Linked by Thom Holwerda on Sun 19th Feb 2006 13:34 UTC
Intel "Many people in the industry assumed that Itanium had a low - and poor - profile among end users. That was what the folks at IDC assumed until recently, when they surveyed 500 members of their Enterprise Server Customer Panel. The results were somewhat surprising, they said. Not only was there a high level of awareness among the users - more than 80 percent knew of the platform - but that their intent to buy an Itanium system was fairly strong. About 24 percent of those polled said they had bought at least one Itanium system, though only 13 percent of non-HP users had done so. However, more than a third of all participants said they were highly likely to buy an Itanium system within the next 12 to 18 months."
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RE: IDC survey ... lol
by stare on Mon 20th Feb 2006 12:23 UTC in reply to "IDC survey ... lol"
stare
Member since:
2005-07-06

What does surprise me that Intel just won't give up on the agonizing platform.

I'd say x86 is the agonizing platform, sooner or later this 30 y.o. architecture will hit the scalability and performance wall.

Plus if you want more power you can just get more CPUs and it really doesn't cost you that much more

You can't infinitely add more processors, otherwise we would be running clusters of 486s.

Reply Parent Score: 2

RE[2]: IDC survey ... lol
by nimble on Mon 20th Feb 2006 12:52 in reply to "RE: IDC survey ... lol"
nimble Member since:
2005-07-06

I'd say x86 is the agonizing platform, sooner or later this 30 y.o. architecture will hit the scalability and performance wall.

The x86's demise has been predicted for at least 20 years, so you're gonna have to come up with some more convincing evidence for your assertion.

The x86 ISA has been extended and adapted so often and successfully that the scalability argument is just silly. And if x86 is so bad, why does nobody, including Intel themselves, manage to beat it (and not just for special applications) at the same transistor budget?

x86 may not be pretty, but it certainly does the job. And with its compact code it's actually quite well suited to today's requirements, where memory bandwidth
and latency are much more important than the size of the instruction decoder.

Besides, what exactly is an "agonizing platform"?

Reply Parent Score: 2

RE[3]: IDC survey ... lol
by magick on Mon 20th Feb 2006 14:33 in reply to "RE[2]: IDC survey ... lol"
magick Member since:
2005-08-29

The x86's demise has been predicted for at least 20 years, so you're gonna have to come up with some more convincing evidence for your assertion.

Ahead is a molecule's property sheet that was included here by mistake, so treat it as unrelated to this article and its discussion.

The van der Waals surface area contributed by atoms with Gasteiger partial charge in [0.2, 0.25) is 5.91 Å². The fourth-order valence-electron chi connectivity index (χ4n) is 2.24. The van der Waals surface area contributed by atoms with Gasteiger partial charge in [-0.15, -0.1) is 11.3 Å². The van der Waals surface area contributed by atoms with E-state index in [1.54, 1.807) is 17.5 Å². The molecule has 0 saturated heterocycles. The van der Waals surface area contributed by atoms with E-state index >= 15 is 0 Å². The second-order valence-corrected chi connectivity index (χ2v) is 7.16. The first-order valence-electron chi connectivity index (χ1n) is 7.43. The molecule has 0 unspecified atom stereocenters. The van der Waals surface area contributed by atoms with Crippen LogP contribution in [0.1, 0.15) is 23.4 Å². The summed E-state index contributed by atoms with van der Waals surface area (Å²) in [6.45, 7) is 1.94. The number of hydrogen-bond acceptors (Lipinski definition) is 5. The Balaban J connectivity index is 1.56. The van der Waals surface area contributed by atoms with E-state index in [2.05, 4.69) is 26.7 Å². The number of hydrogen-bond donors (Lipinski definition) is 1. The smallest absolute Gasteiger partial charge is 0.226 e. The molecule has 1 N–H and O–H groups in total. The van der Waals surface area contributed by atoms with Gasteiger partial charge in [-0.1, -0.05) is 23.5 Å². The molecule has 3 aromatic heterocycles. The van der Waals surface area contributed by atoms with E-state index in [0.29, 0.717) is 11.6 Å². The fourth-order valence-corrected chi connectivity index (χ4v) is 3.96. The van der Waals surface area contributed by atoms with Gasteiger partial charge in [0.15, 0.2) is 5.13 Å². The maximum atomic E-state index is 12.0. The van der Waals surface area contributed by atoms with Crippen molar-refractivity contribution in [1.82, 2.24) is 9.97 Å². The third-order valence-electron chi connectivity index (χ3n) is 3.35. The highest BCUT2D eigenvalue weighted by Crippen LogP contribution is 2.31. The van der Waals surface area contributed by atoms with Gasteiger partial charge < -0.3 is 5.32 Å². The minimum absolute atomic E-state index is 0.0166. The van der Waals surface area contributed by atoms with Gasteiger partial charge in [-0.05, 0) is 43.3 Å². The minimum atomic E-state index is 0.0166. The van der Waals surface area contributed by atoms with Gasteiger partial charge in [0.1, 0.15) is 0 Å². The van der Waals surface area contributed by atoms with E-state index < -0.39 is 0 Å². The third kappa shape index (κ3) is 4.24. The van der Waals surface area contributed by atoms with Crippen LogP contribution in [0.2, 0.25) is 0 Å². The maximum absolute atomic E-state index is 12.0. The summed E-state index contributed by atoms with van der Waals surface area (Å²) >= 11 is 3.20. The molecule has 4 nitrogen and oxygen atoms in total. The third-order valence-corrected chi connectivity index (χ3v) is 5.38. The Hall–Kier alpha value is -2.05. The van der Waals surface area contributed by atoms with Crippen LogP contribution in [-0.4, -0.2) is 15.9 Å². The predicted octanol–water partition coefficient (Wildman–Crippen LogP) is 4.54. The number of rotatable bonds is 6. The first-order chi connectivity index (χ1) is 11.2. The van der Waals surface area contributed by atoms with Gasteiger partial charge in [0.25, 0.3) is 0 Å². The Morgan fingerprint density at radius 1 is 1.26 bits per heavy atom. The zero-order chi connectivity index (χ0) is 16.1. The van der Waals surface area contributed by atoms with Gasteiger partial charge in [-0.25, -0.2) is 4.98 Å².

And so was predicted the end of litographic technology, which still resists, but it doesn't proofs that it will not reach its practical/physical limitations at some point. It WILL.

Technology/engineer will always find it's way around, but it doesn't mean it's the best way. Transition costs and compatability are really the key terms in this issue, so industry always tend to postpone such gigantic transitions. (LCD vs CRT etc)

The x86 ISA has been extended and adapted so often and successfully that the scalability argument is just silly.

You think so? Just look at the figures showing real performance gain for past decade. You'll be surprised how curve subsides due to different factors. x86 just hapens to be one of them.

And if x86 is so bad, why does nobody, including Intel themselves, manage to beat it (and not just for special applications) at the same transistor budget?

And who would beat that mamoth application base with its software developers? Like I said, compatability is really a key issue here.

x86 may not be pretty, but it certainly does the job. And with its compact code it's actually quite well suited to today's requirements, where memory bandwidth
and latency are much more important than the size of the instruction decoder.


Now, you are not having any clue about what you're talking, do you? Bandwidth is always opposed to latency, and instruction decoder is just a way to save bandwidth on part of latency. Further more, it limits CPUs ability to process data by delaying and limiting number of instructions which are fed to its pipelines. Out-of-order execution just makes things worse when it comes to prediction miss (pipeline flush). It's not that simple, you know.

Edited 2006-02-20 14:36

Reply Parent Score: 2